Letter leaders handwriting program for preschoolers: an early identification and intervention approach to reduce handwriting problems in children.
Tourigny, Julie Marie
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Handwriting is one of the main activities in which children engage in during their learning years. Studies support the supposition that adequate handwriting is a necessary skill for a child to succeed in elementary school and beyond (Feder & Majnemer, 2003). It is estimated that 30% to 60% of a child's school day is spent completing written work (Marr, Windsor, & Cermak, 2001; McHale & Cermak, 1992). This written work is the primary means by which a teacher evaluates the child's learning. Studies have shown that legibility and handwriting speed influence a child's success in school (Graham, 2011). However, 10% to 30% of elementary school aged children have handwriting problems (Karlsdottir & Stefansson, 2002). Because children are required to submit written assignments in nearly every class beginning in the first grade, they typically fall behind academically when completion of these assignments becomes burdensome and time-consuming (Graham, 1992; Hammerschmidt & Sudsawad, 2004). As a result, learning is impaired, grades suffer, and the child may experience poor self-esteem (Engel-Yeger, Nagauker-Yanuv, & Rosenblum, 2009; Feder & Majnemer, 2007). Without formal intervention, children who have difficulty with handwriting in kindergarten through second grade continue to struggle as they progress through school and in many cases achieve less school success as the cognitive and motor demands increase (Graham, 2011). This author proposes it as essential that all preschool children be screened for indicators of possible future handwriting problems during their prekindergarten year. Unfortunately, screening proves to be a problem because at present there are few assessments that are appropriate for measuring handwriting skills in children under the age of five (Hoy, Egen, & Feder, 2011; van Hartingsveldt, De Groot, Aarts, & Nijhuis-Van Der Sanden, 2011). Furthermore, the handwriting assessments that do exist are not appropriate for use with preschool aged children. Occupational therapists (OT) try to circumvent this shortcoming by using a combination of several fine motor and visual motor tests to ensure a comprehensive assessment of the motor aspect of handwriting skills (Feder, Majnemer, & Synnes, 2000). This is both costly and time-consuming as the OT must have access to more than one assessment tool, and must allot the time to administer each one. The focus of this project is to develop a screening to measure the potential for future handwriting difficulty in elementary school by detecting deficits with the underlying motor performance factors necessary for adequate handwriting precision in preschool aged children. In addition, the author proposes the development of an intervention program specifically designed for preschool aged children. While there are intervention programs currently available to work with this age group, a comprehensive program that evaluates and provides intervention strategies for preschool aged children does not currently exist (Asher, 2006).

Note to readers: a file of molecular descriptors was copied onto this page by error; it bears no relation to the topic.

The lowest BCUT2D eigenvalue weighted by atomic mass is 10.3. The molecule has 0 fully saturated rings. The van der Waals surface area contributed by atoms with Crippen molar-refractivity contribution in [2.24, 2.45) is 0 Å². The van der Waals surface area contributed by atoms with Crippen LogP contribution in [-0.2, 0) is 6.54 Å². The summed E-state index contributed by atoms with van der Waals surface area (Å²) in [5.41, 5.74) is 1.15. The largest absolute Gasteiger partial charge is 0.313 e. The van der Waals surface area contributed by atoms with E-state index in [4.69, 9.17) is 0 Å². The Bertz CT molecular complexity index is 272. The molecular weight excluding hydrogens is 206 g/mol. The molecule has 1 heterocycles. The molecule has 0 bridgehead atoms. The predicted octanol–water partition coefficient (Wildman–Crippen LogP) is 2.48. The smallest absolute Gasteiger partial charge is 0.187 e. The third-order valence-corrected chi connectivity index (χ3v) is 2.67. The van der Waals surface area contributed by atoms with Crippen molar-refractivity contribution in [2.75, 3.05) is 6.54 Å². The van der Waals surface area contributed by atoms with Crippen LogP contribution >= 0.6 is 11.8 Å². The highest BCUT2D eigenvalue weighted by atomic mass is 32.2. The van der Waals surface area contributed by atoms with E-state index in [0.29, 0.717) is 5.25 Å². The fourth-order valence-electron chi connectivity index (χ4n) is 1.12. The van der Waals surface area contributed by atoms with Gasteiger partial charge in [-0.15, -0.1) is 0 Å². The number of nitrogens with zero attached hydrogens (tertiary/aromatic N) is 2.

Thesis (D.O.T.)--Boston University